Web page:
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By DARREN MILLER
IOWA CITY, Iowa — People notice when a 6-foot-1 seventh grade girl walks the halls of her school. Especially if one of those people is a basketball coach.
Tangela Smith was 12-years-old when a junior high basketball coach invited her to try out for the team. At the time, all Smith wanted to be was a model.
“Everybody would tell me I was so tall, thin, and pretty and I should be a model,” Smith said. “That stuck in my head, I didn’t think about basketball.”
She obliged, the try-out went well, Smith continued to grow to 6-3, and the sport of basketball continued to grow on Smith. From 1994-98 at the University of Iowa, she scored 1,598 points with 859 rebounds and 235 blocked shots.
Smith is one of seven inductees into the 31st National Iowa Varsity Club Hall of Fame class Aug. 30 at the Coralville Marriott Hotel and Convention Center. Tickets to the event, which is open to the public, can be purchased HERE (use promo code VCHOF).
A native of Chicago, Smith enrolled at George Washington High School, where she averaged a triple-double as a junior (16 points, 12 rebounds, 10 blocked shots). Nearly every college in the country was interested in signing Smith, who had home visits from 18 coaches. Iowa’s C. Vivian Stringer stood out.
“Coach Stringer got to me and I fell in love with her,” Smith said. “I saw a basketball game on TV when (Iowa) went to the Final Four (in 1993). I visited campus and felt the vibe. I was young at the time, I needed another mother figure, because I was so close to my mom, and coach Stringer fit that for me.”
Smith ranks third in Iowa history in career blocked shots, seventh in rebounds, and 10th in points. The Hawkeyes won Big Ten regular season championships in 1995-96 and 1997-98; they won the 1997 Big Ten Tournament.
“Those were the best years of my life,” Smith said.
During the 1997-98 season, Smith averaged 19.2 points, 8.3 rebounds, and 1.9 blocked shots per game and was named the Big Ten Conference Most Valuable Player. She was the 12th pick in the 1998 WNBA Draft by the Sacramento Monarchs. In 15 seasons with Sacramento, Charlotte, Phoenix, Indiana, and San Antonio, she averaged 10.9 points and 5.0 rebounds in 463 games. Smith won two WNBA championships with the Phoenix Mercury and was an All-Star while playing for the Charlotte Sting in 2006.
Not bad considering when Smith began playing basketball as a pre-teen, she called her style awkward.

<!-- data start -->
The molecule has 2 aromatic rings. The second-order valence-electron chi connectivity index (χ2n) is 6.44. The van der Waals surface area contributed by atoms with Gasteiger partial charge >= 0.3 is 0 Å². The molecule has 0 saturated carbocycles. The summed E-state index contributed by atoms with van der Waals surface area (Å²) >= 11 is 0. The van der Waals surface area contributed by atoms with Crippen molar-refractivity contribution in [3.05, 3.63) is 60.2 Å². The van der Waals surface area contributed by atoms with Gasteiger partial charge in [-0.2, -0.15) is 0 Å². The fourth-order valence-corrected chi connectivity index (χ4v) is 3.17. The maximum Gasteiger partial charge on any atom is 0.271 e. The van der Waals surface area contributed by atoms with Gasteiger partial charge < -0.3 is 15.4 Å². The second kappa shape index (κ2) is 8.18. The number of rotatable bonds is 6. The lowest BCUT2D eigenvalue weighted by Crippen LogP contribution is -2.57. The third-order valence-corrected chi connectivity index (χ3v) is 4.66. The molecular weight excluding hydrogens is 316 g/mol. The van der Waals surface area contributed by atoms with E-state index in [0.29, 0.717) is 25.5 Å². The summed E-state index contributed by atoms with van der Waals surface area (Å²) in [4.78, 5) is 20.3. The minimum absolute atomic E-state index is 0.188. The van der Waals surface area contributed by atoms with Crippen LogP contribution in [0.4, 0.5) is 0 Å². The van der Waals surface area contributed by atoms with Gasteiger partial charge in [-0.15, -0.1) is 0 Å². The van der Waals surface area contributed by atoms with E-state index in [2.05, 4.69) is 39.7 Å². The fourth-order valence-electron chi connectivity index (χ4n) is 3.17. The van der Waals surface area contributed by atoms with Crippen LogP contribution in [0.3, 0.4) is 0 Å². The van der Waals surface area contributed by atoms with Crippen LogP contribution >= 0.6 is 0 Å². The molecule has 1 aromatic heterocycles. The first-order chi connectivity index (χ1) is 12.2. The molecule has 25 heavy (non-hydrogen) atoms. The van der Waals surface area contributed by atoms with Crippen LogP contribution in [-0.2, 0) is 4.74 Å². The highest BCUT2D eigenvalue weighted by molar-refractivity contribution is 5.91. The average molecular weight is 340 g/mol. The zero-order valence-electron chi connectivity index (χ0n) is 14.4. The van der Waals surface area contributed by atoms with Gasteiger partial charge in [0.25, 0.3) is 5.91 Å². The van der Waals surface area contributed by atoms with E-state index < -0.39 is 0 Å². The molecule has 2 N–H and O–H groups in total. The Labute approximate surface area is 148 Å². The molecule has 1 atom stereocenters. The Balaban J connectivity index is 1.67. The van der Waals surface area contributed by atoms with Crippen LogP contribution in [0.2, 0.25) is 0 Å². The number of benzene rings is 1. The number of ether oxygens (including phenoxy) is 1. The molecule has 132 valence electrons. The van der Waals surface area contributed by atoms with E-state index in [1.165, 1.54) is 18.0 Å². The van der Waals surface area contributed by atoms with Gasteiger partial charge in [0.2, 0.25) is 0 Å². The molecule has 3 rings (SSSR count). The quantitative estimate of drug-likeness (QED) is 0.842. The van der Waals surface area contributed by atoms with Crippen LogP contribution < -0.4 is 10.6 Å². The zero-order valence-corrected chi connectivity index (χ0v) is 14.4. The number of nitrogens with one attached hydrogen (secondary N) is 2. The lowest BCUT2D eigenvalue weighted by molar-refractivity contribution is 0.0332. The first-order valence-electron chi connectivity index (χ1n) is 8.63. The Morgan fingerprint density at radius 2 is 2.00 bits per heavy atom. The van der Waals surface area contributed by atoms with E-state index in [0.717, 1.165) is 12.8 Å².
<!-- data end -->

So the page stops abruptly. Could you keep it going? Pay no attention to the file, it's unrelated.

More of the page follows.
“I couldn’t play at first, but I stuck with it,” she said.
All these years later, Smith is still making a career out of basketball. After the WNBA, she began a mobile sports and fitness program for children. Smith sold that business when she joined Western Michigan as an assistant women’s basketball coach in 2014. She begins her second season as assistant coach at Northwestern.
“The weird part is going back to Iowa being part of a different team,” Smith said.
She has done that twice: in 2017 with Western Michigan (a 79-56 win by Iowa) and in 2019 with Northwestern (a 74-50 win by Iowa).
“The fans (in Carver-Hawkeye Arena) are still so amazing,” Smith said. “When I played, the fans were so loyal and they continue to be loyal to this day.”
Smith was part of a 1993 recruiting class that included Nadine Domond, Tiffany Gooden, Angela Hamblin, Timicha Kirby, Shannon Perry, and Malikah Willis. Domond (Rutgers), Perry (UCLA), Smith (Northwestern), and Willis (Texas Tech) are assistant basketball coaches.
When Perry was married in Los Angeles earlier this year, five other members of that recruiting class were in attendance.
“We call each other sisters through basketball,” Smith said. “There were a lot of great memories in college and those turned into long-lasting friendships.”
Smith said her induction into the National Iowa Varsity Club Hall of Fame will be bittersweet because her mother, Stephanie, passed away a year and a half ago.
“I wish she could be here to see it,” Smith said. “It will be an emotional day for me because she was always so proud of me and wanted me to do my best in everything. She was at all my high school games and traveled a lot to Iowa to see me play. Every chance she got, she watched me in the WNBA. She was a big supporter.”
Smith stays in touch with Stringer and Angie Lee, who was Iowa’s head coach from 1995-2000. The Hawkeyes made the NCAA Tournament in Smith’s final three seasons, going 4-3 overall, and advancing to a regional semifinal in 1996.
Those were good times for Smith. There will be time to reminisce on her Hawkeye career when she returns to Iowa City on Aug. 30-31.
“It will send chills down my spine,” Smith said. “I can’t wait.”